In 1949 the Poetry Council of North Carolina was established in Asheville, NC, by four friends from that part of the state. The Council was devoted to essentially three purposes listed in its mission statement. The primary mission was “to foster a deeper appreciation and love of poetry among the people of NC.” Supporting that were two other purposes: “to carry on Poetry Day activities” and “to establish a Poetry Shrine.”
The Poetry Shrine mentioned in that mission statement was begun with a donation of 150 volumes of poetry, and since 1997 has also included copies of all entries in the organization’s annual book competition and copies of the annual awards anthology, first published in 1952. That shrine has been housed since its inception at Catawba College in Salisbury.
Poetry Day was designated by Governor William Kerr Scott to be October 15 in 1950. Since that time, the Council has conducted an annual Poetry Day Celebration in early October on the campus of Catawba College.
The primary activity of the Council has been the coordination of a series of annual poetry competitions, and the entry period for those competitions has arrived yet again. Between January 15 and May 15, residents of NC are invited to submit their poetry to whichever of the seven PCNC competitions best suits their work. Competitions are offered for the best book of poems and for the best individual poem in the following categories: traditional form poetry, light verse, free verse, free verse on the theme of family heritage. Two additional competitions are for elementary and middle school students, and high school and undergraduate students.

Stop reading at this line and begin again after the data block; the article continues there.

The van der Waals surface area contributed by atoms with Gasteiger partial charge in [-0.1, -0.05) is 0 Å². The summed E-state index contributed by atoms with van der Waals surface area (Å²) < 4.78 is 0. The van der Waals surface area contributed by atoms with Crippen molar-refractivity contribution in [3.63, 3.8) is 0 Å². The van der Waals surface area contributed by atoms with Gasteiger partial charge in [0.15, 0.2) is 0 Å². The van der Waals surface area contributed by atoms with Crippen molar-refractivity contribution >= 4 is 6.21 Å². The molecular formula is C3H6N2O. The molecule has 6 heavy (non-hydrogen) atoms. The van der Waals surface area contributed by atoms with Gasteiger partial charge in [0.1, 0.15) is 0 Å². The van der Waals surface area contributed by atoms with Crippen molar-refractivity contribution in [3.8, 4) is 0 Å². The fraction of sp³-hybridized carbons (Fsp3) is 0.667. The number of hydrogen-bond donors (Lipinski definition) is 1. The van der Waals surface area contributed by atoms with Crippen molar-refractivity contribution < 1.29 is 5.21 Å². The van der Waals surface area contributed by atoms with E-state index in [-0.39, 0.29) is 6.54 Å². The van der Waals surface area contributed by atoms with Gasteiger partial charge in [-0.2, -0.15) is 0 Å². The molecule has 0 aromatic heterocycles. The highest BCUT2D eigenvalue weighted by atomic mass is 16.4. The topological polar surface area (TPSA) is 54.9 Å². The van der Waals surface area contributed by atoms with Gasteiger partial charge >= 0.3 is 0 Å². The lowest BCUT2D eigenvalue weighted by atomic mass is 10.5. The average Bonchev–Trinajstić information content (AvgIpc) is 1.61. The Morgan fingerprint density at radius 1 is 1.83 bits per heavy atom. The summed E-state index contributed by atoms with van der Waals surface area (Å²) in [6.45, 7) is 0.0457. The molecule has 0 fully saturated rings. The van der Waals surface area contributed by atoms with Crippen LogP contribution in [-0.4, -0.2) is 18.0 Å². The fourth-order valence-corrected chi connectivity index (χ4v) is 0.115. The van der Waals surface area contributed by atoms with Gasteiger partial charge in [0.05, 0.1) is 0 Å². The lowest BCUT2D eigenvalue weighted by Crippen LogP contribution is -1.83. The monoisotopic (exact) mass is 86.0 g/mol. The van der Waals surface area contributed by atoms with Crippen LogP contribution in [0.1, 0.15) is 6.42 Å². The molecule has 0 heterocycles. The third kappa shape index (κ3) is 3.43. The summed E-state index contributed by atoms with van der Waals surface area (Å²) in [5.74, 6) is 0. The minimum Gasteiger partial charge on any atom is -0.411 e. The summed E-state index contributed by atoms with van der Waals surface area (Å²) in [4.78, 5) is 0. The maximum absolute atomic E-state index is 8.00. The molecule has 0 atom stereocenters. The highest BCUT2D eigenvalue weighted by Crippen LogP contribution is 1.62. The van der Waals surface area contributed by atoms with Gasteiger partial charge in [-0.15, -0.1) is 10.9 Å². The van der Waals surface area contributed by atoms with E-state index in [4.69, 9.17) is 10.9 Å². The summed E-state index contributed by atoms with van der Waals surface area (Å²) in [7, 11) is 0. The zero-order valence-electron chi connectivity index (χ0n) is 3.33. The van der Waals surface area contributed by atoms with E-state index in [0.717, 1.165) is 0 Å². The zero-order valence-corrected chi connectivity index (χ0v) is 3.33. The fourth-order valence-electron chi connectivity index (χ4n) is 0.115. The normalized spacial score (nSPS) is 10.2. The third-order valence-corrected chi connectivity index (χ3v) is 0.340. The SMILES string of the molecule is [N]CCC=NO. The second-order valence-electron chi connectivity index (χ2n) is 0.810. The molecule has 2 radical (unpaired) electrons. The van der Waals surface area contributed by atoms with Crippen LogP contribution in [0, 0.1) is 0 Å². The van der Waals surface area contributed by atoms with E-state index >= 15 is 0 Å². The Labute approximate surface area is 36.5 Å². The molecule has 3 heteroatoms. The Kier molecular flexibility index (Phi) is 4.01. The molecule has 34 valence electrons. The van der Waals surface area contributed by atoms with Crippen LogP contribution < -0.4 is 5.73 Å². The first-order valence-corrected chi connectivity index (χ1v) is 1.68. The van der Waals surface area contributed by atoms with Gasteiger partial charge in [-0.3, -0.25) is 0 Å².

Prizes for competition winners range from $25 to $100. All winning poets, including 1st, 2nd, and 3rd place finishers as well as up to three honorable mentions in each category, are published in the Council’s annual awards anthology called Bay Leaves. Winning poets are also invited to read their work at the Poetry Day Celebration, which this year will be October 10 at Catawba College.
Supporting the Poetry Council of North Carolina, attending the Poetry Day Celebration, and entering the PCNC poetry competitions are all wonderful ways to get involved in the world of poetry in NC. For more information on the Council or any of its activities, including complete guidelines for the competitions, visit the Council’s website at

Chuck Sullivan, January 8, 2009

Sullivan Follows an Uncommon Road

I played basketball throughout high school, so I know that the exhortations of basketball coaches can, on occasion, be considered poetic. However, none of my coaches exhibited the ability to maintain a rhyme scheme or extended metaphor for more than a couple of lines. Those abilities, among other things, make Chuck Sullivan, a former high school basketball coach, extraordinary.